|One in every three Vietnamese children under the age of five is either malnourished or overweight as a result of poor diets and a food system that is failing them.
The report provides a comprehensive assessment of 21st-century child malnutrition in all its forms. It describes a triple burden of malnutrition, namely undernutrition, hidden hunger caused by a lack of essential nutrients, and overweight among children under the age of five.
The report warns that poor eating and feeding practices start from the earliest days of a child’s life. This finding was highlighted by a landscape analysis carried out by the Vietnam National Institute of Nutrition in 2019 on complementary feeding and maternal nutrition as part of the Regional Initiative for Sustained Improvements in Nutrition and Growth (RISING). The analysis showed that complementary feeding practices and maternal nutrition in Vietnam are largely inadequate and inappropriate, contributing to the burden of malnutrition.
In Vietnam, inadequate maternal diets lead to underweight and overweight women who are more likely to have low birth weight babies. Meanwhile, inadequate diets during the complementary feeding phase, when the first foods are introduced to young children aged between 6 months and 2 years, are common in the country.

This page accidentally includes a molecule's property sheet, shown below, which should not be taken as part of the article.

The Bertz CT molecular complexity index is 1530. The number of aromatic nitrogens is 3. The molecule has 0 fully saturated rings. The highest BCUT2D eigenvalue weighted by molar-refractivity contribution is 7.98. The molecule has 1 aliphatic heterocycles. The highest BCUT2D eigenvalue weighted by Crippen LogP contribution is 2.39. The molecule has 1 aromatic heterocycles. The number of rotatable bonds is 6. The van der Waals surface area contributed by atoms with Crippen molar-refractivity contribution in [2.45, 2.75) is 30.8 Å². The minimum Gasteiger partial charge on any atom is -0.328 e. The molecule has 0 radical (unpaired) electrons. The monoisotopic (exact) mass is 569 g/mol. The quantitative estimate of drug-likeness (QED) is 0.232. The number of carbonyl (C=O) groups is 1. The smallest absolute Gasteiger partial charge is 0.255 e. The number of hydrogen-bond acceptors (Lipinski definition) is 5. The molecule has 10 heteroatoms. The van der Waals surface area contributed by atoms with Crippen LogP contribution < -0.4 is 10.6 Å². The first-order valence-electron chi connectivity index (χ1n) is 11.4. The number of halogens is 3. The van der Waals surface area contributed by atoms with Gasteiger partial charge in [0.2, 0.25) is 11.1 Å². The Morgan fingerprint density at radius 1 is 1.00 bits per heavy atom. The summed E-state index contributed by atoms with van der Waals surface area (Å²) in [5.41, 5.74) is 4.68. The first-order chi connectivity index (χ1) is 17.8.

According to the 2015 national nutrition surveillance, 18 percent of the children do not have a diet that is sufficiently diverse and 36 percent are not fed frequently enough.
Speaking at the event, Deputy Prime Minister Vu Duc Dam said malnutrition among Vietnamese, particularly children, remains at a high level compared to other nations in the region.
He added that there is 57 percent of the local population eating a diet that lacks of vegetables and nutrition but contains high sodium and starch intake.
The official tasked the Ministry of Health with boosting measures to tackle the issue, particularly at alarming areas like the northern mountainous and Central Highlands regions as well as working with relevant agencies to improve the diets of women and young children.
On the occasion, Dam, UNICEF representatives, and other delegates signed a commitment to improving the diets of women and young children during the complementary feeding period.